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Where and how to gain knowledge?

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huckable

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Post Thu Mar 20, 2008 3:02 pm

Where and how to gain knowledge?

I need to learn about hacking. I need to learn, starting at a general level, how it works. Ultimately I'd like to be able to not only understand what all the hacking terms mean but, more importantly, how they work!

For example, I want to be able to take a piece of hackware and examine it, understand it, and know what it really does.

So, all that to say, what are some good resources for a novice?
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don

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Post Thu Mar 20, 2008 5:03 pm

Re: Where and how to gain knowledge?

First of all, welcome to EH-Net.

Second of all, I could use your help. This question has been answered a number of times in the forums already in various places. To help those like yourself that come here asking where to start, I could use help in finding the list of threads with those answers, so I can make them a new sticky topic for all newcomers.

Can you do that for me? Ask around the neighborhood. They'll all tell you I know how to return a favor.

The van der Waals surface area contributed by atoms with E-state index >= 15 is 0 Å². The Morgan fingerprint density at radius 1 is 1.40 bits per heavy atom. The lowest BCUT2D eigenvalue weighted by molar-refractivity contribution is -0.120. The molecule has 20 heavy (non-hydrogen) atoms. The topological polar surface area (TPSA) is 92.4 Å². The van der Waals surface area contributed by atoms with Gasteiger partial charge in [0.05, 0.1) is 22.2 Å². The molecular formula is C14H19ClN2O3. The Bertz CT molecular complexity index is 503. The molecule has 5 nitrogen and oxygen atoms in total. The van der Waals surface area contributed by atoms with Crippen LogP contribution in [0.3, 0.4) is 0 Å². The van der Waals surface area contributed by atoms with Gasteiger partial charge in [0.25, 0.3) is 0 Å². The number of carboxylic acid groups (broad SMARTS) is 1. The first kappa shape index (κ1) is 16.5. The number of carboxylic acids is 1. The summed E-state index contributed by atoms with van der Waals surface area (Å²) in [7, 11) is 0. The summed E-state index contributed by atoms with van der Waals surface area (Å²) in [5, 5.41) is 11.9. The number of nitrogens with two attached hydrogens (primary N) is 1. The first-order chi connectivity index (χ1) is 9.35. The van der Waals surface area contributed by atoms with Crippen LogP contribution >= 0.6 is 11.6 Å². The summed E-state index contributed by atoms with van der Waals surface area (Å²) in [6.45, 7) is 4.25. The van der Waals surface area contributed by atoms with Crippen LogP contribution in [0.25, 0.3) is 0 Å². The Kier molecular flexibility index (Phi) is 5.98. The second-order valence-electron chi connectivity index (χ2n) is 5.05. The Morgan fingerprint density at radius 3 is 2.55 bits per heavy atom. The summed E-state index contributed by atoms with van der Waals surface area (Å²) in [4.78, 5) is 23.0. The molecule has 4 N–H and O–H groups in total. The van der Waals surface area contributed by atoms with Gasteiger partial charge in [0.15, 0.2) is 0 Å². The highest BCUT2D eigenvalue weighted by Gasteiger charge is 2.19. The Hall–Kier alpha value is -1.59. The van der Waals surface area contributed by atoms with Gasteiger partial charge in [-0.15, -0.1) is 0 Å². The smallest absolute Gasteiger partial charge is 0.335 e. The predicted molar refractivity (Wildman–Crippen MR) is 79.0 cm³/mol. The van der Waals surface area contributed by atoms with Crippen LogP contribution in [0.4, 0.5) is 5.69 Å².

How's that for an offer you can't refuse?

In the meantime, try Hacking For Dummies: Ch 1 - Intro to Ethical Hacking

Don
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huckable

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Post Fri Mar 21, 2008 8:19 am

Re: Where and how to gain knowledge?

Don,
  I appreciate the response... here's the problem. I'm enough of a noob that I don't even know what I'm looking for. I'd be happy to search, but my questions don't seem to turn up in a search.

I've been to many forums over the years, and I can appreciate the "Oh no, another noob. USE THE SEARCH FUNCTION!" sentiment... I guess I'll do some more digging, but honestly.... I am very much a noob. So much so that the topics I need to learn about are rarely discussed.

Thanks...
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Bogwitch

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Post Fri Mar 21, 2008 3:48 pm

Re: Where and how to gain knowledge?

If you have specific questions, ask them but be warned: you'll likely get specific answers - it is unlikely you will get a hand-hold without doing some background research first.
Your example concerning hardware. That's a pretty big subject right there. Do you have an example of a piece of hardware and exactly what you want to know about it? Do you need to be able to look at a keyboard and work out how it converts each keypress into a signal which it sends to the computer? Do you need to look a a SCSI card and understand how it requests information from a hard disk drive and passes it to the other components connected to a motherboard?
CISSP, C|EH, C|HFI
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LSOChris

Post Fri Mar 21, 2008 4:09 pm

Re: Where and how to gain knowledge?

if you are unwilling or unable to learn how to search for the right material or be able to ask the right question, you may need to pick a different hobby.  there is an element of self learning, and having to ask a good question to get a good answer.